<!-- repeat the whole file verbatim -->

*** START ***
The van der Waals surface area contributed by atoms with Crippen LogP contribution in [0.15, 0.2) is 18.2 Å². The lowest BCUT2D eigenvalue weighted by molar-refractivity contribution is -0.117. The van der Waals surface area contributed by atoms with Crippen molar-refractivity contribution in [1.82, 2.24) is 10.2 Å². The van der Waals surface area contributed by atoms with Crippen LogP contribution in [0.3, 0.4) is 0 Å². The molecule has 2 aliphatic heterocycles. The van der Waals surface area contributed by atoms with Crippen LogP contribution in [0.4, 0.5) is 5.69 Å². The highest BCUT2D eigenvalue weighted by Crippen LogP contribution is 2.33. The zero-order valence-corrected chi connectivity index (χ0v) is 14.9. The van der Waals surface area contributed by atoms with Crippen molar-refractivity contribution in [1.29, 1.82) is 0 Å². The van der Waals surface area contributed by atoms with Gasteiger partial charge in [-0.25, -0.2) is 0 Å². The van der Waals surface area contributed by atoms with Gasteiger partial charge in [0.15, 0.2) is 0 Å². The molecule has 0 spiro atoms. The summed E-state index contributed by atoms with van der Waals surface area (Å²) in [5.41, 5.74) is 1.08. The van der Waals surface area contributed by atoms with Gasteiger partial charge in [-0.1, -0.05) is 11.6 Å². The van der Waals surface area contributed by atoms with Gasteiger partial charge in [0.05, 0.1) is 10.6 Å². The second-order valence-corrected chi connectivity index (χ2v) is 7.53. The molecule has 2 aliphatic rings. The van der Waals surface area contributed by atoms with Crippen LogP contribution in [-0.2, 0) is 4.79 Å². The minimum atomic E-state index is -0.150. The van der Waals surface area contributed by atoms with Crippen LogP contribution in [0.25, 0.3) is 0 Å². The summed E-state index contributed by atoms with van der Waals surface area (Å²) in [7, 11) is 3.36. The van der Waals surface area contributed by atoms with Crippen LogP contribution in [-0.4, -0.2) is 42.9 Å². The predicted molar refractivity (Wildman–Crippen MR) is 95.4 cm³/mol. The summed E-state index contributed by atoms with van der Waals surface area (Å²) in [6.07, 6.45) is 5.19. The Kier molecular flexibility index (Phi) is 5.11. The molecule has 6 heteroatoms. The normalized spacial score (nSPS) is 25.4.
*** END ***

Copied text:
The van der Waals surface area contributed by atoms with Crippen LogP contribution in [0.15, 0.2) is 18.2 Å². The lowest BCUT2D eigenvalue weighted by molar-refractivity contribution is -0.117. The van der Waals surface area contributed by atoms with Crippen molar-refractivity contribution in [1.82, 2.24) is 10.2 Å². The van der Waals surface area contributed by atoms with Crippen LogP contribution in [0.3, 0.4) is 0 Å². The molecule has 2 aliphatic heterocycles. The van der Waals surface area contributed by atoms with Crippen LogP contribution in [0.4, 0.5) is 5.69 Å². The highest BCUT2D eigenvalue weighted by Crippen LogP contribution is 2.33. The zero-order valence-corrected chi connectivity index (χ0v) is 14.9. The van der Waals surface area contributed by atoms with Crippen molar-refractivity contribution in [1.29, 1.82) is 0 Å². The van der Waals surface area contributed by atoms with Gasteiger partial charge in [-0.25, -0.2) is 0 Å². The van der Waals surface area contributed by atoms with Gasteiger partial charge in [0.15, 0.2) is 0 Å². The molecule has 0 spiro atoms. The summed E-state index contributed by atoms with van der Waals surface area (Å²) in [5.41, 5.74) is 1.08. The van der Waals surface area contributed by atoms with Gasteiger partial charge in [-0.1, -0.05) is 11.6 Å². The van der Waals surface area contributed by atoms with Gasteiger partial charge in [0.05, 0.1) is 10.6 Å². The second-order valence-corrected chi connectivity index (χ2v) is 7.53. The molecule has 2 aliphatic rings. The van der Waals surface area contributed by atoms with Crippen LogP contribution in [-0.2, 0) is 4.79 Å². The minimum atomic E-state index is -0.150. The van der Waals surface area contributed by atoms with Crippen LogP contribution in [0.25, 0.3) is 0 Å². The summed E-state index contributed by atoms with van der Waals surface area (Å²) in [7, 11) is 3.36. The van der Waals surface area contributed by atoms with Crippen LogP contribution in [-0.4, -0.2) is 42.9 Å². The predicted molar refractivity (Wildman–Crippen MR) is 95.4 cm³/mol. The summed E-state index contributed by atoms with van der Waals surface area (Å²) in [6.07, 6.45) is 5.19. The Kier molecular flexibility index (Phi) is 5.11. The molecule has 6 heteroatoms. The normalized spacial score (nSPS) is 25.4.